Supraspinatus tendon calcification is thought to be due to the deposition of calcium hydroxyapatite crystals inside the supraspinatus tendon near the greater tuberosity of the humerus insertion point, and the calcium deposits in the supraspinatus tendon may be due to fibrosis, necrosis, tendon degeneration, or systemic non-degenerative causes [1, 8]. Supraspinatus tendon calcification may lead to tendon thickening which could lead to impingement under the acromion of the scapula, causing an impingement syndrome and severe pain upon humerus abduction .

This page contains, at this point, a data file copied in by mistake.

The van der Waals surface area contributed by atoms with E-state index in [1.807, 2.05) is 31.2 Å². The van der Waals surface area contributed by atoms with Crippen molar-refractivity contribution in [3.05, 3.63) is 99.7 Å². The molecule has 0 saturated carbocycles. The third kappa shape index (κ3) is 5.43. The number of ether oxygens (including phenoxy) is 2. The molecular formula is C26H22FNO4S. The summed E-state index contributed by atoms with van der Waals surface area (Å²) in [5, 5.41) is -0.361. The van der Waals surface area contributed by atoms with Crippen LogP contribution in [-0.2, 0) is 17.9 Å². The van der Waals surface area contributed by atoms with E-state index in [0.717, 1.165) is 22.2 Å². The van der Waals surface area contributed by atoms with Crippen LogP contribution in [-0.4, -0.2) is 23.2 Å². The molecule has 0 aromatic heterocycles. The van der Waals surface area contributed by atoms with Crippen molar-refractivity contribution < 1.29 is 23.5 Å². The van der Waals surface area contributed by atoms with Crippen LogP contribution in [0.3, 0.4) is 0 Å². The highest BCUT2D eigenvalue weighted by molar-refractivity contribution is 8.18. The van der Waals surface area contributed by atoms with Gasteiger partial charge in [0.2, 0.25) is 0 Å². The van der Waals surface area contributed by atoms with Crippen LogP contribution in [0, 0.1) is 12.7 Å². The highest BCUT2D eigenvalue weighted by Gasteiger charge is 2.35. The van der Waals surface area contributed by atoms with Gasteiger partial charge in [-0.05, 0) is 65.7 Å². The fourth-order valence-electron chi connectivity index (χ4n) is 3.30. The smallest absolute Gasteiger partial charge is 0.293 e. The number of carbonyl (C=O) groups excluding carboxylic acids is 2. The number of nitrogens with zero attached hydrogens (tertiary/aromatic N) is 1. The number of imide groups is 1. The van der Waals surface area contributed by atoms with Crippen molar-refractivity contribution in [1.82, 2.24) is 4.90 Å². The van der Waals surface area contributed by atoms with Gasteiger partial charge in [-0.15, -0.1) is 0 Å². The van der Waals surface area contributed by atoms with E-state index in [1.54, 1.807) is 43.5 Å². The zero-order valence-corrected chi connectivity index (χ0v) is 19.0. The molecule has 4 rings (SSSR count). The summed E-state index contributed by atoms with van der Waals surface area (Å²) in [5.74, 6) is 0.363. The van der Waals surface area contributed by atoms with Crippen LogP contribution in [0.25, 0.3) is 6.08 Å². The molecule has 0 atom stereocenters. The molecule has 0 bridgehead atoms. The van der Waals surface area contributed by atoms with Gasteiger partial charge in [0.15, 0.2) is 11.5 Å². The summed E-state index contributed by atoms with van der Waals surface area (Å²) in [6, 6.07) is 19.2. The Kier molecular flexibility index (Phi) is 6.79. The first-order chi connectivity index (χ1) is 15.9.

Dr. Charles Neer in 1972 was the first person to describe subacromial impingement syndrome as a distinct clinical problem [2, 3, 7]. Neer described three stages of subacromial impingement: stage I impingement involves edema and hemorrhage of the subacromial-subdeltoid bursa and rotator cuff, and typically occurs in patients less than 25 years old; stage II impingement involves tendinopathy, such as fibrosis or tendinosis and calcific tendonitis, usually occurring in patients 25 to 40 years old; and stage III impingement typically involves surgical problems such as a rotator cuff tear and usually manifests in patients older than 40 years old [3, 7]. Bigliani and Levine have classified the causes of subacromial impingement syndrome as either intrinsic/intratendinous or extrinsic/extratendinous, and each group can be either a primary etiology that directly causes the impingement or a secondary etiology which is the result of another process such as instability or neurologic injury . Examples of intrinsic primary impingement are degenerative tendinopathy and calcification of the supraspinatus tendon that can lead to tendon thickening and impingement, the most likely etiology of our patient's supraspinatus tendon subacromial impingement and shoulder pain. Examples of extrinsic primary impingement include thickening of the coracoacromial ligament and a hook-shaped acromial scapular bone because a hook-shaped acromial bone is more likely to be present in patients with subacromial impingement syndrome and with patients with rotator cuff tears compared to patients who have a flat- or curve-shaped acromial bone . Emergency physicians should consider the diagnosis of supraspinatus tendon calcification with subacromial impingement syndrome in patients with shoulder pain to expedite urgent musculoskeletal specialist referral.